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Soundings: What sniffer dogs can tell us about brand identity

by MichaelSpencer on Wednesday 2nd of March 2011

Days after studying a recent paper by Warren Brodsky, Director of Music Science Research at Ben-Gurion University, I came across by chance a paper by scientists at the University of California who were investigating the potential for suggestibility between sniffer dogs and their handlers. Brodsky’s paper investigates the ability of consumers to detect positive relationships between a brand and music specially commissioned to advertise the brand. Well, not so much the brand itself, but a set of ‘design language’ statements established to inform all aspects of the marketing – a sort of evocative briefing document.

Brodsky’s work is important in that it aims to establish stronger criteria for creating a marketing campaign in which the musical elements actually match the overall brand message. He writes in the abstract to the paper: ‘Manufacturers, marketing agencies, and researchers of consumer studies have handled music in a haphazard fashion. Music is often captive to financial resources, political agendas, or lack of know-how; choices rarely reflect criteria attributable to the brand. Linking music to a brand or product is a liability, as consumers’ impressions can be manipulated by incongruent music, causing brand image to shift.’ All sentiments Sound Strategies would agree with, and his paper is a welcome endorsement of our aim to promote better briefing and strategic planning in relation to music and audio in advertising.

But it also demonstrates the pitfalls in adopting a reductive approach to music-brand association. One of these was thrown into relief thanks to my encounter with the dog handling research. Domestic animals are known to develop hypersensitive responses to the behaviour of their human companions. The University of California researchers found that the dog handlers’ beliefs about the presence and location of a hidden drug strongly influenced the behaviour of the dogs themselves during the test searches. The handlers were led to believe that drugs were present in the test locations, but in fact there was nothing except the occasional appetising sausage. When the supposed locations were indicated to the handlers, the dogs were much more likely to identify what the handlers thought was the correct location though there were no drugs to sniff out. With the sausages, even more so! The dogs were simply responding to tiny behavioural signals from their handlers – or to the smell of a potential lunch.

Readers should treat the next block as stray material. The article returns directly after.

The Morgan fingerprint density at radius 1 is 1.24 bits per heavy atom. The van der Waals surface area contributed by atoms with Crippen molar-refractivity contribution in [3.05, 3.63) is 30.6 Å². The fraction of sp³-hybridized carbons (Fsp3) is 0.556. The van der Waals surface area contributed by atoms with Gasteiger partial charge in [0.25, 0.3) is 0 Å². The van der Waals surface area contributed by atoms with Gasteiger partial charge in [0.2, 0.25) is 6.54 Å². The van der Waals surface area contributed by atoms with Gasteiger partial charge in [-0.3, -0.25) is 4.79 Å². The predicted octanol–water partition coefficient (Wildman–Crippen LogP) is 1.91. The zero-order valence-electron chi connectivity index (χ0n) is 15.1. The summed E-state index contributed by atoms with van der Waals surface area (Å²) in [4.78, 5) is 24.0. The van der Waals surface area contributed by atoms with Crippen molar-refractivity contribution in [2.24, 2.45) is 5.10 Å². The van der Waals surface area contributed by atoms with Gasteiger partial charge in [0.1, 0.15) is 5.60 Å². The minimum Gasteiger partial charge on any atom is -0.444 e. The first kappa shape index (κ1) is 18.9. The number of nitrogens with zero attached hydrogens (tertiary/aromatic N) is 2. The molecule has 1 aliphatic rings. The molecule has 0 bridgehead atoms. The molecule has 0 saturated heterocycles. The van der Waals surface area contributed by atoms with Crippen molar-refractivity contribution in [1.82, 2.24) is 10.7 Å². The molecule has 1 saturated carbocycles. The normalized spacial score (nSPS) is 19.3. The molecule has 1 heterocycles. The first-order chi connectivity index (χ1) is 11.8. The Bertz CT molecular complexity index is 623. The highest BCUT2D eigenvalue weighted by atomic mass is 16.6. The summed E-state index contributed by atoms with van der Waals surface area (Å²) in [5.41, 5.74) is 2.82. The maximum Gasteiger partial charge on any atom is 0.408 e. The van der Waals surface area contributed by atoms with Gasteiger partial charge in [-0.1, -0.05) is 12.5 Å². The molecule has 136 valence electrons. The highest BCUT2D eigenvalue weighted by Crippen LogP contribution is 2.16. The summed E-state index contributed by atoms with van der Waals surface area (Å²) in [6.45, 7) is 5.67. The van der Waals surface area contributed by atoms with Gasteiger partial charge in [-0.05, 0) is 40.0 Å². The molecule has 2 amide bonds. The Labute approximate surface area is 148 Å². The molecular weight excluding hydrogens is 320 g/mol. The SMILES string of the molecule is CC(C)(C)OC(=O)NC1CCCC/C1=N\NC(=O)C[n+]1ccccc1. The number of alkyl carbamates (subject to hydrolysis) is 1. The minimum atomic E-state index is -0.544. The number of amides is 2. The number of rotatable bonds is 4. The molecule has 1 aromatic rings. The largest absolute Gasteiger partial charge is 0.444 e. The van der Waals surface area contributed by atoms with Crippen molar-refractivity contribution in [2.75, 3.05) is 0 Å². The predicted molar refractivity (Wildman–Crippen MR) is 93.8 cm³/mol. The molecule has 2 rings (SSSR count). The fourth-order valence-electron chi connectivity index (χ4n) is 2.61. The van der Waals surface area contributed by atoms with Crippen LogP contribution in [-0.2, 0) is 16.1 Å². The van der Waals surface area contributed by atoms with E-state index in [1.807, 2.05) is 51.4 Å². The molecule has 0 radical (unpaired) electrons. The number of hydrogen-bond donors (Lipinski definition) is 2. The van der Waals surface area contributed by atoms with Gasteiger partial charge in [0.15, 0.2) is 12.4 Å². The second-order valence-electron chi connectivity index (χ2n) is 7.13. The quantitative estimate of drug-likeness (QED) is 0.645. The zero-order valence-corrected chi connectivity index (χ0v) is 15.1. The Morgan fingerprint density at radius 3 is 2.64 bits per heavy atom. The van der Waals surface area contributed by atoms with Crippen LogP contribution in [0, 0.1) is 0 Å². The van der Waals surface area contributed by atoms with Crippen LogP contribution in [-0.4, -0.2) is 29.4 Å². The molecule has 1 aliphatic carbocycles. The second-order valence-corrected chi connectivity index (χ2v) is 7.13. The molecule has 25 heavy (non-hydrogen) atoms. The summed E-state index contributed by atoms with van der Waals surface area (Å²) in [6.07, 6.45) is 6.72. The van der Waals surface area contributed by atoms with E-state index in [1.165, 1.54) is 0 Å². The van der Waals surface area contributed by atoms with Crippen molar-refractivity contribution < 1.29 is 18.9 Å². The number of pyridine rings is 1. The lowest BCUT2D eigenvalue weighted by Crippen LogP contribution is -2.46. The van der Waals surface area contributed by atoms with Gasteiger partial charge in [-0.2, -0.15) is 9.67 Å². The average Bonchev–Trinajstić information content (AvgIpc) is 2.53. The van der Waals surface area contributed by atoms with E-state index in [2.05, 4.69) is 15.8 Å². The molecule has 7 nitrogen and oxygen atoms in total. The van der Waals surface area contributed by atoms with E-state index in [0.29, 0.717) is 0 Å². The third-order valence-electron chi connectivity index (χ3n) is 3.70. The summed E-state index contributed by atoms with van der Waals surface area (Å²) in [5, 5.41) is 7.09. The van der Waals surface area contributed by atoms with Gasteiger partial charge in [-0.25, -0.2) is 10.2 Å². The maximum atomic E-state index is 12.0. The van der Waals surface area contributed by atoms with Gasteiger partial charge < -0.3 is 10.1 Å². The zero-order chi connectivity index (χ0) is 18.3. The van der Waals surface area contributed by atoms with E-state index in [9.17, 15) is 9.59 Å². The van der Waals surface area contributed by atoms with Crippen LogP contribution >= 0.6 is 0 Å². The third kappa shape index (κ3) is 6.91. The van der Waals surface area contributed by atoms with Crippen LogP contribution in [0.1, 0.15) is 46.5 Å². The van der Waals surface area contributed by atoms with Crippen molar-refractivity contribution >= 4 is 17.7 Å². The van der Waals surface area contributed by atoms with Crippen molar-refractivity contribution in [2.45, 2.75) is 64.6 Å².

So how much inherent suggestibility was there in Brodsky’s experiment to establish whether consumers can distinguish between brand-fit music and incongruent music? The experiment went a long way to try and eliminate researcher influence, but by reducing the measurable elements to a limited choice of simple, basic musical parameters, an absence of ambiguity and a vague awareness of Western musical conventions was all that was needed to guide the test subjects towards the ‘right’ responses. They just followed the sausages.

Of course suggestibility plays a large part in the action of advertising media on brand attributes. Indeed, the whole concept of a brand attribute is based on more or less credible suggestibility, with metaphor and imagery playing a large part. However, nuance, subtlety and ambiguity – the very stuff of any artform – are clearly anathema to a process which requires simplicity, directness and maximum appeal.